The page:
The power of self-observation

A very good analogy that is often used to describe oversight leadership, is that of the leader watching the activity on the dance floor from the balcony. The balcony gives the leader a great bird’s eye view on all the activity on the whole floor. As a dancer I love this analogy as it makes complete sense to me. It is important that a leader has a vantage point where one can see whether the various parties are moving in sync with the organisation’s rhythm and how they are dancing in relation to others. When you’re on the dance floor with everyone else, you are not able to see how the patterns are emerging on the floor. On the dance floor, everyone is more absorbed in how they are dancing with their partners and perhaps how they are interacting with those in their immediate vicinity – none of them can see the full picture.

The first time someone presented a similar analogy – the helicopter view – to me, was when I was in my first managerial role. While it is such an obvious common-sense concept for me now, and most leaders would have come across it in their careers, I can honestly say that I did not fully grasp what the person was trying to convey to me. At the time I fully believed that leading by example meant being in the trenches with the staff, showing them, for example, that carrying boxes was not beneath me. What I did not realise at the time was that, what I thought was a noble leadership trait, would keep me from seeing the whole picture as well as gathering enough information to build enough foresight.

But, I was young and inexperienced. As an eldest child I was raised to lead by example. My mom loved to use the analogy of a snake. I don’t know how many times I have heard: “Be careful! Remember you’re the head of the snake. Wherever you go the little ones will follow”. Sometimes I think that had led to an overdeveloped sense of responsibility, and that my parents had scarred me for life. But, now I digress.

It was only much later that I started to realise that the analogy of the balcony and the dancefloor is equally applicable to leaders observing their own dance from the balcony. When we observe what is happening on the dancefloor, it very seldom translates into us adding ourselves to the picture. In other words, do we think about what we look like when dancing on that same floor?

I had never seen myself dance, other than the glimpses in the mirrors that seem to be obligatory in dance studios. You can feel yourself dance and may create a mental picture of yourself on the dance floor, but you really have no idea what it is that others see. You also don’t really know whether your movements translate into the image you’re trying to project. That I realised when I saw myself dancing on video for the first time. A friend of mine had brought a camera to the dance studio and recorded me while dancing. Seeing myself dance was both gratifying and a bit of a shock. There were a number of things I hadn’t realised, such as my right foot tends to be lazy and does not go into full expression. Once I had seen it, I could feel it. I had become aware of the foot and battled to correct a bad habit that had settled over years. That was an ah-ha moment for me. I realised then that I needed to see myself from the vantage of an observer. Only then could I see my own blind spots.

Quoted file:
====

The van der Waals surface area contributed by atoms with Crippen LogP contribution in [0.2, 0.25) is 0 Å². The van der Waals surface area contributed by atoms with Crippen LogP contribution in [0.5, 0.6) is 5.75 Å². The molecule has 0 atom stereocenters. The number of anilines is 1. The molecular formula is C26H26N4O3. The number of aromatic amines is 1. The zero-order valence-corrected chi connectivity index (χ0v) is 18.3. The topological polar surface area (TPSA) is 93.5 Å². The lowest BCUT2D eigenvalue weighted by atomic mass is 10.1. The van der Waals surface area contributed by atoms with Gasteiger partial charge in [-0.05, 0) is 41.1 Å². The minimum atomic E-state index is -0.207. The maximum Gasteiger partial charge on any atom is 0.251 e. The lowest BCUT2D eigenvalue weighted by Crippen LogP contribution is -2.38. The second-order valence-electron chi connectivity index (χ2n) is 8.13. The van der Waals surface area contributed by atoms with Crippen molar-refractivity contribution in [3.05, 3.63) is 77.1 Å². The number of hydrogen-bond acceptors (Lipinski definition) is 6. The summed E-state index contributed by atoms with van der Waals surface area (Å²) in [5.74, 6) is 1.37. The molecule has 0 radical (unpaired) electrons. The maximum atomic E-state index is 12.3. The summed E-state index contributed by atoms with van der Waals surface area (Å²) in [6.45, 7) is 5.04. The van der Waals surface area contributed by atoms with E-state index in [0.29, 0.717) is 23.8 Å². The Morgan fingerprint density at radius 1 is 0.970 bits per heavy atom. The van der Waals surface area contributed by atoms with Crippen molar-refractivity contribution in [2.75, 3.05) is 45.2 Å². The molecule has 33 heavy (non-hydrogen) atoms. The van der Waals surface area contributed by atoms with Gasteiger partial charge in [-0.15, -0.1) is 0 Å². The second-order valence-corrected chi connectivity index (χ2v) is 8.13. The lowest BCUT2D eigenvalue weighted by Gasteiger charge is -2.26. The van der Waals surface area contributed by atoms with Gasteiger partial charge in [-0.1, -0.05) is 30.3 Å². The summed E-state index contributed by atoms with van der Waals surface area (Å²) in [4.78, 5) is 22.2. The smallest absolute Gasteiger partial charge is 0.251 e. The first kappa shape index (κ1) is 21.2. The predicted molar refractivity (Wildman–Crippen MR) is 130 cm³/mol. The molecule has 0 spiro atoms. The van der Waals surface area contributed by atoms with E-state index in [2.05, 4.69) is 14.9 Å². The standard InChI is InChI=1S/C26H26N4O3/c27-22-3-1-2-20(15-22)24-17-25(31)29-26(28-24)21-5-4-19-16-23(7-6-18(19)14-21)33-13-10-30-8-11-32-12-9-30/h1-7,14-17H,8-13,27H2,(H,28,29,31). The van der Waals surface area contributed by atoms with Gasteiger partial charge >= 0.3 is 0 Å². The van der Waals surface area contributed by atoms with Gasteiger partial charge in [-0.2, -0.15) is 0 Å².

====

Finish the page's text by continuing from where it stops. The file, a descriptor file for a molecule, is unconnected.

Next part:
Taking a step back and getting onto the balcony to observe yourself is probably one of the most difficult things to do. We don’t like acknowledging, nor watching, our flaws in action. However, as long as we are not aware of the flaws, we cannot correct them. It is always a lot easier to look at the flaws of others than looking at our own. For example, a fundamental flaw in my make up is that I have a tendency of thinking that everybody knows what I know. I may therefore not share insights because I assume that the other person already knows. That person may experience me as deliberately withholding information, while the truth is that it simply did not occur to me that they need me to share my insights. In addition, I have also had to learn that when I do share my insights, I can at times become so abstract in my explanation and forget that some may battle to follow my train of thought.

When we are able to convince ourselves that we need to become our own observers and step back, we open up a whole new world of possibilities in our own self development. But, that does sound easier said than done. How does one accomplish and maintain such a feat? Firstly, one must make peace with the fact that it is inevitable that you will find blind spots and that they may scare the living daylights out of you. A willingness to see our flawed naked self is a vital step in the process.

Secondly, one must be willing to be brutally honest with yourself and not go into self-protection, self-justification or rationalisation mode. When something uncomfortable is revealed about us, our instinct is often to make it someone else’s fault. “I lost my temper because they provoked me” instead of “I observe a pattern that indicates that I tend to lose my temper when I don’t get my way”, or “I lost my temper because I have poor impulse control”, or “I lost my temper because I tend to be too sensitive”, or “I lost my temper because the other person touched on a raw nerve I have not yet dealt with”.